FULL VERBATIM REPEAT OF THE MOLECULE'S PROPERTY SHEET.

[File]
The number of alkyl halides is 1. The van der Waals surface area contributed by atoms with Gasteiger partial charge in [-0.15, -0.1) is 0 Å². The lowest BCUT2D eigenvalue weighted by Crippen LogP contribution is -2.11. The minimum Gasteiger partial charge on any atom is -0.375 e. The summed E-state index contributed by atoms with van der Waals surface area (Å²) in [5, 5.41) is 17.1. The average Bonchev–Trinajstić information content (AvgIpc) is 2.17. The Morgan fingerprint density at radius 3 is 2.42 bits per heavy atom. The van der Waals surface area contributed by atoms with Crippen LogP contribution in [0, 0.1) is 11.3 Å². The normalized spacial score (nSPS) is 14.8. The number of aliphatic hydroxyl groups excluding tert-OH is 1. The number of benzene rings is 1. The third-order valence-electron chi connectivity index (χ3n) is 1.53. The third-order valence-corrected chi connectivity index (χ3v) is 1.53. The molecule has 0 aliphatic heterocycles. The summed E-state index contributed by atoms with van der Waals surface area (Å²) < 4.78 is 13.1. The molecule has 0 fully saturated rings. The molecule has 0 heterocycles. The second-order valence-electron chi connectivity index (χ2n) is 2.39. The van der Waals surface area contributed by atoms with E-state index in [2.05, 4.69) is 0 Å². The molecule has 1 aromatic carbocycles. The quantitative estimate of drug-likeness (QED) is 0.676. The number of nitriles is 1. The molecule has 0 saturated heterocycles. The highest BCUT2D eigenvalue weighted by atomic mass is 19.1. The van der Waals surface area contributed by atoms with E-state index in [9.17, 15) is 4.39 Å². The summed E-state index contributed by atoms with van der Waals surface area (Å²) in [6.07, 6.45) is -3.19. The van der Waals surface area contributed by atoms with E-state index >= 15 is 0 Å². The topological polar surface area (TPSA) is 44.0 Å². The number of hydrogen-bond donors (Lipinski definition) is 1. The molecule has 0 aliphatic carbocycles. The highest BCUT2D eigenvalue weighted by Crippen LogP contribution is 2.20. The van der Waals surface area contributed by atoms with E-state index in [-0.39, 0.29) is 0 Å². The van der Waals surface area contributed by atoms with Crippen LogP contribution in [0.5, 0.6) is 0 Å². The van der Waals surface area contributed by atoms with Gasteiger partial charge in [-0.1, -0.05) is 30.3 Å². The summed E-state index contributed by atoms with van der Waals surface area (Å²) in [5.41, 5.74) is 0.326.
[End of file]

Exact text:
The number of alkyl halides is 1. The van der Waals surface area contributed by atoms with Gasteiger partial charge in [-0.15, -0.1) is 0 Å². The lowest BCUT2D eigenvalue weighted by Crippen LogP contribution is -2.11. The minimum Gasteiger partial charge on any atom is -0.375 e. The summed E-state index contributed by atoms with van der Waals surface area (Å²) in [5, 5.41) is 17.1. The average Bonchev–Trinajstić information content (AvgIpc) is 2.17. The Morgan fingerprint density at radius 3 is 2.42 bits per heavy atom. The van der Waals surface area contributed by atoms with Crippen LogP contribution in [0, 0.1) is 11.3 Å². The normalized spacial score (nSPS) is 14.8. The number of aliphatic hydroxyl groups excluding tert-OH is 1. The number of benzene rings is 1. The third-order valence-electron chi connectivity index (χ3n) is 1.53. The third-order valence-corrected chi connectivity index (χ3v) is 1.53. The molecule has 0 aliphatic heterocycles. The summed E-state index contributed by atoms with van der Waals surface area (Å²) < 4.78 is 13.1. The molecule has 0 fully saturated rings. The molecule has 0 heterocycles. The second-order valence-electron chi connectivity index (χ2n) is 2.39. The van der Waals surface area contributed by atoms with E-state index in [2.05, 4.69) is 0 Å². The molecule has 1 aromatic carbocycles. The quantitative estimate of drug-likeness (QED) is 0.676. The number of nitriles is 1. The molecule has 0 saturated heterocycles. The highest BCUT2D eigenvalue weighted by atomic mass is 19.1. The van der Waals surface area contributed by atoms with E-state index in [9.17, 15) is 4.39 Å². The summed E-state index contributed by atoms with van der Waals surface area (Å²) in [6.07, 6.45) is -3.19. The van der Waals surface area contributed by atoms with E-state index >= 15 is 0 Å². The topological polar surface area (TPSA) is 44.0 Å². The number of hydrogen-bond donors (Lipinski definition) is 1. The molecule has 0 aliphatic carbocycles. The highest BCUT2D eigenvalue weighted by Crippen LogP contribution is 2.20. The van der Waals surface area contributed by atoms with E-state index in [-0.39, 0.29) is 0 Å². The van der Waals surface area contributed by atoms with Crippen LogP contribution in [0.5, 0.6) is 0 Å². The van der Waals surface area contributed by atoms with Gasteiger partial charge in [-0.1, -0.05) is 30.3 Å². The summed E-state index contributed by atoms with van der Waals surface area (Å²) in [5.41, 5.74) is 0.326.